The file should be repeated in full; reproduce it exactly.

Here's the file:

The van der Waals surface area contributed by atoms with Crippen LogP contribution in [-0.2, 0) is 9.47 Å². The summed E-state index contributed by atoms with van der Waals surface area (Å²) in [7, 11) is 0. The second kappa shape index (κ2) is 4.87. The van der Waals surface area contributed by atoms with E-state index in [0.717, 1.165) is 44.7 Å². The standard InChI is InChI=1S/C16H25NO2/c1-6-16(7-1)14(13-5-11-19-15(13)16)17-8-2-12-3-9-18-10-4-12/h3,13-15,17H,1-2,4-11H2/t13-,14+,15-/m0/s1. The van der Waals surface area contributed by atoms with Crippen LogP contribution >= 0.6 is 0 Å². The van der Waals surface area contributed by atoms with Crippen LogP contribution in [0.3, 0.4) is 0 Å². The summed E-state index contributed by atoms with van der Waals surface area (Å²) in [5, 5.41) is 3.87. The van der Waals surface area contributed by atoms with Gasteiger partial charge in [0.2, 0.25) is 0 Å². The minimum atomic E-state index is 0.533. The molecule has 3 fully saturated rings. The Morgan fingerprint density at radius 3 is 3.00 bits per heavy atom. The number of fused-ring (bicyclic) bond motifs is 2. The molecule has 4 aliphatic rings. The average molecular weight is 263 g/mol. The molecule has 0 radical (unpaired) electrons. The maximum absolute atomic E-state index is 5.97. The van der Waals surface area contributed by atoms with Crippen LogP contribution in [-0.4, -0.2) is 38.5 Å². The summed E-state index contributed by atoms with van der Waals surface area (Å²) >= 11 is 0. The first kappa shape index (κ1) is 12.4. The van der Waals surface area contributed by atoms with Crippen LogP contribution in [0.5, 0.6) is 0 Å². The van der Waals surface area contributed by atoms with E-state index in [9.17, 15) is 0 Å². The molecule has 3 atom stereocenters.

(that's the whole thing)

The van der Waals surface area contributed by atoms with Crippen LogP contribution in [-0.2, 0) is 9.47 Å². The summed E-state index contributed by atoms with van der Waals surface area (Å²) in [7, 11) is 0. The second kappa shape index (κ2) is 4.87. The van der Waals surface area contributed by atoms with E-state index in [0.717, 1.165) is 44.7 Å². The standard InChI is InChI=1S/C16H25NO2/c1-6-16(7-1)14(13-5-11-19-15(13)16)17-8-2-12-3-9-18-10-4-12/h3,13-15,17H,1-2,4-11H2/t13-,14+,15-/m0/s1. The van der Waals surface area contributed by atoms with Crippen LogP contribution >= 0.6 is 0 Å². The van der Waals surface area contributed by atoms with Crippen LogP contribution in [0.3, 0.4) is 0 Å². The summed E-state index contributed by atoms with van der Waals surface area (Å²) in [5, 5.41) is 3.87. The van der Waals surface area contributed by atoms with Gasteiger partial charge in [0.2, 0.25) is 0 Å². The minimum atomic E-state index is 0.533. The molecule has 3 fully saturated rings. The Morgan fingerprint density at radius 3 is 3.00 bits per heavy atom. The number of fused-ring (bicyclic) bond motifs is 2. The molecule has 4 aliphatic rings. The average molecular weight is 263 g/mol. The molecule has 0 radical (unpaired) electrons. The maximum absolute atomic E-state index is 5.97. The van der Waals surface area contributed by atoms with Crippen LogP contribution in [-0.4, -0.2) is 38.5 Å². The summed E-state index contributed by atoms with van der Waals surface area (Å²) >= 11 is 0. The first kappa shape index (κ1) is 12.4. The van der Waals surface area contributed by atoms with Crippen LogP contribution in [0.5, 0.6) is 0 Å². The van der Waals surface area contributed by atoms with E-state index in [9.17, 15) is 0 Å². The molecule has 3 atom stereocenters.